Reportlinker Adds Medicinal Chemistry for Drug Discovery: Significance of Recent Trends

Tuesday, October 27, 2009 General News J E 4

NEW YORK, Oct. 26 announces that a new market research report is available in its catalogue.

Reportlinker Adds Medicinal Chemistry for Drug Discovery: Significance of Recent Trends

A thorough analysis of recent trends in medicinal chemistry and evaluation of their significance for advancing productivity in drug discovery is presented. This report includes:

A critical evaluation of chemical and computational technological modalities, their current and potential value, and their commercial manifestations.

A consideration of market dynamics with an emphasis on outsourcing and user views on the implications of current practices in drug discovery organizations.

Insights gleaned from an extensive literature review, discussions with industry experts, and an opinion survey of personnel active in medicinal chemistry for drug discovery.

Medicinal Chemistry for Drug Discovery: Significance of Recent Trends reviews the state of the art and aims to determine the significance of technology and market trends in medicinal chemistry for advancing productivity in drug discovery. Although the fundamental task of medicinal chemists has not changed drastically over time, the chemical and computational tools and perspectives at their disposal have advanced significantly. One in particular, fragment-based drug design, stands out as promising major improvements in research productivity.

We examine medicinal chemistry-related approaches and methodologies that drug discovery organizations employ in an effort to increase productivity in early drug discovery and decrease attrition at later pipeline stages. Key topics considered include structure-based drug design, fragment-based drug design, natural products-based drug design, diversity-oriented synthesis, and chemogenomics. An overall assessment of the current and potential value of these approaches is presented. Various flavors of computer-aided drug design are also considered, as the complexity and limitations of drug discovery programs that are based on biochemical screens of large compound collections have been major factors in stimulating the growth of this modality.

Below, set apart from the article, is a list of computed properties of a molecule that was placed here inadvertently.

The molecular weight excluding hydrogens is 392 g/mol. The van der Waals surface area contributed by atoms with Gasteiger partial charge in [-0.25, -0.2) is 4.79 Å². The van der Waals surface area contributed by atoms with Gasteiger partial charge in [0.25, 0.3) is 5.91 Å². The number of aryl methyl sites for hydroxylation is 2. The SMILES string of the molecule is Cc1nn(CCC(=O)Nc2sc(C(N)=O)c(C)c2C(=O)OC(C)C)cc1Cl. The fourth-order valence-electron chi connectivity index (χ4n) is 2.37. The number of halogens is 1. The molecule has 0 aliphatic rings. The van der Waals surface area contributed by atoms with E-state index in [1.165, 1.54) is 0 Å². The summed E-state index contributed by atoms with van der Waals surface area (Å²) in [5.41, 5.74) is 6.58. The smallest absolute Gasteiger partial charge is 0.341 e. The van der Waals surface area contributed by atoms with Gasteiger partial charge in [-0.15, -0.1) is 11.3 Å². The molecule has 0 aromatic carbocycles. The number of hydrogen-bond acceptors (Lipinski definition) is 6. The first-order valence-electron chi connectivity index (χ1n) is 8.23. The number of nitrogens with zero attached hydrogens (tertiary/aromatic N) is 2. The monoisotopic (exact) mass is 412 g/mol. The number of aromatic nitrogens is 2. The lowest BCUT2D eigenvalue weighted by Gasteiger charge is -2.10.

Chapter 1


1.1. Background

1.2. Scope and Nature of the Report

Chapter 2


2.1. Pharmaceutical Trends over Time

2.2. Combinatorial Chemistry

2.3. Lipinski's Rule of Five

2.4. Impact of Lipinski's Rule of Five

Chapter 3


3.1. Computer-Aided Drug Design

Virtual Screening

Target Structure-Based Design

Ligand Structure-Based Design

De Novo Compound Design

QSAR (Quantitative Structure-Activity Relationship)

Fragment-Based Drug Design

3.2. Diversity-Oriented Synthesis in Drug Design

3.3. Natural Products-Based Drug Design

3.4. Chemogenomics and Drug Design

3.5. Perspectives

Chapter 4


4.1. Overview of Technology Approaches of Outsourcing Vendors

4.2. Overview of Service Offerings by Drug Discovery Outsourcing Vendors

4.3. Structure-Based Drug Design

4.4. Fragment-Based Drug Design

4.5. Natural Products-Based Drug Discovery

4.6. Diversity-Oriented Synthesis in Drug Discovery

4.7. Virtual Screening

Chapter 5


5.1. Outsourcing Dynamics

5.2. Survey of Chemists and Managers Active in Medicinal Chemistry